I love it when authors adapt and direct their own works, because the films often bear signs of having been made with a little more care, a somewhat deeper affiliation with the story, and a more idiosyncratic visual expression. Authors-turned-directors tend to go about the project in a more auteurish manner than the average director, and although Oblivion is a story and film far too seated in a well-established sci-fi tradition to be groundbreaking or even very original, writer/director Joseph Kosinski has created a film with a certain self-reliance and a clear game-plan that it sticks too and is able to make effective.
Tom Cruise stars, with everything which that implicates of drive, enthusiasm and familiarity, as Jack 49, a drone repairman on a desolate future Earth, ostensibly abandoned of all human life after an alien invasion and subsequent nuclear war which the human race won. The humans have been evacuated to the Saturnian moon Titan, and Jack 49 and his partner (and lover) Victoria are among the workers left to keep things neat and tidy on an otherwise messy Earth. So far so good, but there's something or someone lurking in the shadows as Jack goes about his lonely, daily business on Earth...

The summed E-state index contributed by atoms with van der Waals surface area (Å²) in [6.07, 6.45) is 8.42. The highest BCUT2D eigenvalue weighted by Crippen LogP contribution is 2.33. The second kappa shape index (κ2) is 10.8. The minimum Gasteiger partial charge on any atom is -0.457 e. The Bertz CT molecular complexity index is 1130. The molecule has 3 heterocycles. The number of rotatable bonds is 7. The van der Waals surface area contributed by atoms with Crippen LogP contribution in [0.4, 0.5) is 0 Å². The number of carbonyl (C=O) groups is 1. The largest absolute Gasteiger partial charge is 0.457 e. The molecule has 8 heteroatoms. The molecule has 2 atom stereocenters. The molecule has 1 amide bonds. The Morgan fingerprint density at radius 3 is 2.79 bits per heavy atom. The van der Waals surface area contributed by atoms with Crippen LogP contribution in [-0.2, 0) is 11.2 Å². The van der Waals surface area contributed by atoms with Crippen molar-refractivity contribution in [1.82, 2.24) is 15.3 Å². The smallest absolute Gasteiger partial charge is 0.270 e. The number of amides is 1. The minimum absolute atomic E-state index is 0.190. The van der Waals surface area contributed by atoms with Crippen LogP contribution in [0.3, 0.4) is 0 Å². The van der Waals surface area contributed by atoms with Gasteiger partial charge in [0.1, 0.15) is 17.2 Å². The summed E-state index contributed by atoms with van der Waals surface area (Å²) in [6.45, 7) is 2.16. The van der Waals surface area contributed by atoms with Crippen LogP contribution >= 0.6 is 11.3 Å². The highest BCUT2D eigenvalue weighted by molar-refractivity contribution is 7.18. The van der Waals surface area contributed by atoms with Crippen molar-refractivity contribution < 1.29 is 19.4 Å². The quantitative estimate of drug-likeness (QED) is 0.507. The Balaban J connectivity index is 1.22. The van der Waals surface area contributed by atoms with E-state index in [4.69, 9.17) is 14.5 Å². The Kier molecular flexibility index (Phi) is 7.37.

Thematically, Oblivion is a crossover between classic post-apocalyptic films (of which there are too many to start mentioning) and a more recent and unusually interesting sci-fi flick called Moon. It is through its likeness to the latter that Oblivion is at its most interesting, bookended by a fine subplot involving Cruise and Olga Kurylenko, whose brilliant performance elevates the film and gives it the humanity and spirit it often otherwise lacks. For the most part, this is a film which promises more than it delivers, but at least the promise is alluring and attractive like a modern art exhibition (albeit one where you feel that you'd rather get to know the artist than buy one of his works), and the action is crisp and direct, which is often the case with Tom Cruise's films.
In the end, there are too many familiarities for Oblivion to make a really lasting impression, including a disappointing score by French electronica maestros M83, but Kosinski's ability to create captivating landscapes and moods makes this a more than watchworthy entry.